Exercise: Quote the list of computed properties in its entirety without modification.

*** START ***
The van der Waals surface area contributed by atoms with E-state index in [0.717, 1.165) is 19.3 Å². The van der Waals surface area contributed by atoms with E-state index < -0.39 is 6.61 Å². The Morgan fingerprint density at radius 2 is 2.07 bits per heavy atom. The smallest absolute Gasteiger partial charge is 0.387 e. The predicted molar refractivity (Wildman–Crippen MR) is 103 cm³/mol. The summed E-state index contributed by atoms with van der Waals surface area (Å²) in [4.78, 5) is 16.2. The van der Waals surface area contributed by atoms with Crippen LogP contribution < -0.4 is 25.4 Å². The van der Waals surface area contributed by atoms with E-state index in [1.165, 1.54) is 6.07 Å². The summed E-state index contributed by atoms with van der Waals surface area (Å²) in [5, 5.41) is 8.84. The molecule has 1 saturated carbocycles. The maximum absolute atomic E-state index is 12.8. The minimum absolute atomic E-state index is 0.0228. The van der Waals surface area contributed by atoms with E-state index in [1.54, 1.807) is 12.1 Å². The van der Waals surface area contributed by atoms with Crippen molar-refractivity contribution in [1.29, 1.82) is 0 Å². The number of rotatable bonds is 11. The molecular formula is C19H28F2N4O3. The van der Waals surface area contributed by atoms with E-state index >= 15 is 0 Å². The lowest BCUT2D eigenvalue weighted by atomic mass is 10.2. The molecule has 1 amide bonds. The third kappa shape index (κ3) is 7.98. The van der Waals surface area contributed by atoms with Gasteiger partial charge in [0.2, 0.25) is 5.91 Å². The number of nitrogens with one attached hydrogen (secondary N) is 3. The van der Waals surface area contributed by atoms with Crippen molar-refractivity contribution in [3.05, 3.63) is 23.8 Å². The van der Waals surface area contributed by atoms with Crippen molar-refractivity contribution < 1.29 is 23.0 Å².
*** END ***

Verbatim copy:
The van der Waals surface area contributed by atoms with E-state index in [0.717, 1.165) is 19.3 Å². The van der Waals surface area contributed by atoms with E-state index < -0.39 is 6.61 Å². The Morgan fingerprint density at radius 2 is 2.07 bits per heavy atom. The smallest absolute Gasteiger partial charge is 0.387 e. The predicted molar refractivity (Wildman–Crippen MR) is 103 cm³/mol. The summed E-state index contributed by atoms with van der Waals surface area (Å²) in [4.78, 5) is 16.2. The van der Waals surface area contributed by atoms with Crippen LogP contribution < -0.4 is 25.4 Å². The van der Waals surface area contributed by atoms with E-state index in [1.165, 1.54) is 6.07 Å². The summed E-state index contributed by atoms with van der Waals surface area (Å²) in [5, 5.41) is 8.84. The molecule has 1 saturated carbocycles. The maximum absolute atomic E-state index is 12.8. The minimum absolute atomic E-state index is 0.0228. The van der Waals surface area contributed by atoms with E-state index in [1.54, 1.807) is 12.1 Å². The van der Waals surface area contributed by atoms with Crippen molar-refractivity contribution in [1.29, 1.82) is 0 Å². The number of rotatable bonds is 11. The molecular formula is C19H28F2N4O3. The van der Waals surface area contributed by atoms with E-state index >= 15 is 0 Å². The lowest BCUT2D eigenvalue weighted by atomic mass is 10.2. The molecule has 1 amide bonds. The third kappa shape index (κ3) is 7.98. The van der Waals surface area contributed by atoms with Gasteiger partial charge in [0.2, 0.25) is 5.91 Å². The number of nitrogens with one attached hydrogen (secondary N) is 3. The van der Waals surface area contributed by atoms with Crippen molar-refractivity contribution in [3.05, 3.63) is 23.8 Å². The van der Waals surface area contributed by atoms with Crippen molar-refractivity contribution < 1.29 is 23.0 Å².